Hodgdon v. Mt. Mansfield Co., Inc., No. 91-346

Docket NºNo. 91-346
Citation624 A.2d 1122, 160 Vt. 150
Case DateNovember 06, 1992

Page 1122

624 A.2d 1122
160 Vt. 150, 63 Empl. Prac. Dec.P 42,876,
61 USLW 2337,
2 A.D. Cases 499, 3 NDLR P 303
Mary HODGDON
v.
MT. MANSFIELD COMPANY, INC.
No. 91-346.
Supreme Court of Vermont.
Nov. 6, 1992.
Motions for Reargument and Clarification
Denied March 19, 1993.

Page 1124

[160 Vt. 153] David J. Mullett of Cheney, Brock & Saudek, P.C., Montpelier, for plaintiff-appellant.

David L. Cleary of David L. Cleary Associates, Rutland, and P. Kevin Connelly of Connelly, Sheehan & Moran, Chicago, IL, for defendant-appellee.

Edwin L. Hobson of Linton & Hobson and Richard Cassidy, Chair, Employment Lawyers Ass'n, Burlington, for amicus curiae Vermont Employment Lawyers Assn.

Jeffrey L. Amestoy, Atty. Gen., and Robert Appel, Asst. Atty. Gen., Montpelier, for amicus curiae Office of the Attorney General.

Before [160 Vt. 150] ALLEN, C.J., GIBSON, DOOLEY and MORSE, JJ., and PECK, J. (Retired), Specially Assigned.

[160 Vt. 153] GIBSON, Justice.

Plaintiff Mary Hodgdon appeals the superior court's decision that defendant Mt. Mansfield Company, Inc., did not discriminate against her on the basis of sex or handicap and did not invade her privacy when it fired her from her position as a chambermaid. Plaintiff also appeals the trial court's decision to grant defendant's motion for a trial before the court on the handicap-discrimination claim. We affirm the superior court's decision regarding plaintiff's claim of invasion of privacy and reverse the court's rulings on the sex- and handicap-discrimination claims. We also hold that parties are entitled to trial by jury on claims for legal damages brought under the Fair Employment Practices Act (FEPA), but we affirm the decision to have trial by court in this case because plaintiff did not request such damages.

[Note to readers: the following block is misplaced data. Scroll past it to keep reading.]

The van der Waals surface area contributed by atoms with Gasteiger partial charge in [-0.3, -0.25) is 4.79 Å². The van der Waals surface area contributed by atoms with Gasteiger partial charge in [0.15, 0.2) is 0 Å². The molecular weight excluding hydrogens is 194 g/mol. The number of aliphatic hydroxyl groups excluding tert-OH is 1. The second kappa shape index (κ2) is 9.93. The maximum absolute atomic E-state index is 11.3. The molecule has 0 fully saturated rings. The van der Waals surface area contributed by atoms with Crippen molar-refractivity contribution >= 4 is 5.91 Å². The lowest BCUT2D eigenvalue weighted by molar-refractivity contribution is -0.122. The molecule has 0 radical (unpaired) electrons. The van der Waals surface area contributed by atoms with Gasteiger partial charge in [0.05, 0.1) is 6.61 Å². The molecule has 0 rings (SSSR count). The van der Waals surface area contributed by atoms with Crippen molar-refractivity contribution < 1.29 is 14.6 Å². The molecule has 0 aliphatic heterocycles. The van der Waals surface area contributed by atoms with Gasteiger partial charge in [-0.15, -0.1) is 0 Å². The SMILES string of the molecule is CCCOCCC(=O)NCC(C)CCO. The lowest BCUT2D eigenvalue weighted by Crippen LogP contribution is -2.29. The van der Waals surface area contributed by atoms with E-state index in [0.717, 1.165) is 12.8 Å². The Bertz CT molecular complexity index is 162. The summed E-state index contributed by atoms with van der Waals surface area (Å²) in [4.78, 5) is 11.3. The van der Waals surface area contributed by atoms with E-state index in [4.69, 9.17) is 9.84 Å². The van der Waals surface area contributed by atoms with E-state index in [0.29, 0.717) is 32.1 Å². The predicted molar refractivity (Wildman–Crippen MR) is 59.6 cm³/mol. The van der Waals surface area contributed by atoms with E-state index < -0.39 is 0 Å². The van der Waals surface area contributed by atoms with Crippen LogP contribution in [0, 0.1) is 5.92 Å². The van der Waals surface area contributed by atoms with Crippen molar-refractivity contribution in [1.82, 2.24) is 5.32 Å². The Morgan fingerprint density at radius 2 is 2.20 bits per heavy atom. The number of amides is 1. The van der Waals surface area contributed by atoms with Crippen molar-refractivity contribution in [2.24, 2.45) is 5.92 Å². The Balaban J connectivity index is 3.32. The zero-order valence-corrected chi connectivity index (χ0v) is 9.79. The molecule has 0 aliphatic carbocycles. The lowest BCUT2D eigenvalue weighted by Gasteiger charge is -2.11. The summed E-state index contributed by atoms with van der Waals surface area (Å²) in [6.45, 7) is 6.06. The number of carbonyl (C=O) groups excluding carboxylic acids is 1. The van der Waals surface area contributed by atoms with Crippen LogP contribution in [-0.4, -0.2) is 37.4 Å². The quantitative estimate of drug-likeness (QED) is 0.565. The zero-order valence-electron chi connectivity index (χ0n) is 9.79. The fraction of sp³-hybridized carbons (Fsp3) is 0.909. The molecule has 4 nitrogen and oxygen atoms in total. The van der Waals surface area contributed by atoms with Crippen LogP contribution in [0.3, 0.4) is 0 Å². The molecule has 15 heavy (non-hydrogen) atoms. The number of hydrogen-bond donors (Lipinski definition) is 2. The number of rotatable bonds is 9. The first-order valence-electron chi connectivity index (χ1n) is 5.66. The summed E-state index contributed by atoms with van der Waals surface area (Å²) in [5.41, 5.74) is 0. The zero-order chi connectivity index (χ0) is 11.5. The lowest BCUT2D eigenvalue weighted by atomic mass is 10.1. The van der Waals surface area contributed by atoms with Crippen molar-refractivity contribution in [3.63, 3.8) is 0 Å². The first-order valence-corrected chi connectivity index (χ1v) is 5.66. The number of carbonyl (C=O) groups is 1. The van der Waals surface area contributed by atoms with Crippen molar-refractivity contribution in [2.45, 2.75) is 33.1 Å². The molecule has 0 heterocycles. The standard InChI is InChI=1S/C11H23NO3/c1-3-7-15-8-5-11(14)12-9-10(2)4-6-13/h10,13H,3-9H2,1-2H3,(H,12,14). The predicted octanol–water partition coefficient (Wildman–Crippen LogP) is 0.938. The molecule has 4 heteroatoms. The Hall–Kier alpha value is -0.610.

Defendant operates a ski resort in Stowe. Plaintiff began working for defendant as a chambermaid in August 1986. She has not had natural upper teeth since 1981, but had a set of dentures made before she went to work for defendant. She did not wear them, however, because they hurt her.

During the fall of 1987, defendant hired Marguerite Pearson as its executive housekeeper. Pearson was responsible for [160 Vt. 154] housekeeping schedules and standards, and reviewing staff performance. She participated in discussions on upgrading the image of the resort in order to obtain a "four-star" rating. Patty Clark, her supervisor, mentioned that the appearance of members of the housekeeping staff, including plaintiff, needed improvement, and Pearson communicated this concern to her staff members.

Pearson asked plaintiff to volunteer for layoff in October 1987, but assured her that she would be rehired in six weeks. In the meantime, however, management personnel decided that plaintiff would not be allowed to return to work without dentures, despite her neat and clean appearance and her good work record. On November 24, Pearson sent plaintiff a letter informing her that Mt. Mansfield was concerned about upgrading "the way employees are seen by the public" and that "employees will be expected to have teeth and to wear them daily to work."

Plaintiff called Pearson upon receipt of the letter and explained that she had dentures but had not been able to wear them because they did not fit. She asked to be allowed to return to work so that she could earn enough money to purchase a new set. Pearson told plaintiff that she could not come back to work without dentures, but that she would hold plaintiff's job open until December 21. The company fired plaintiff when she did not report to work on that date.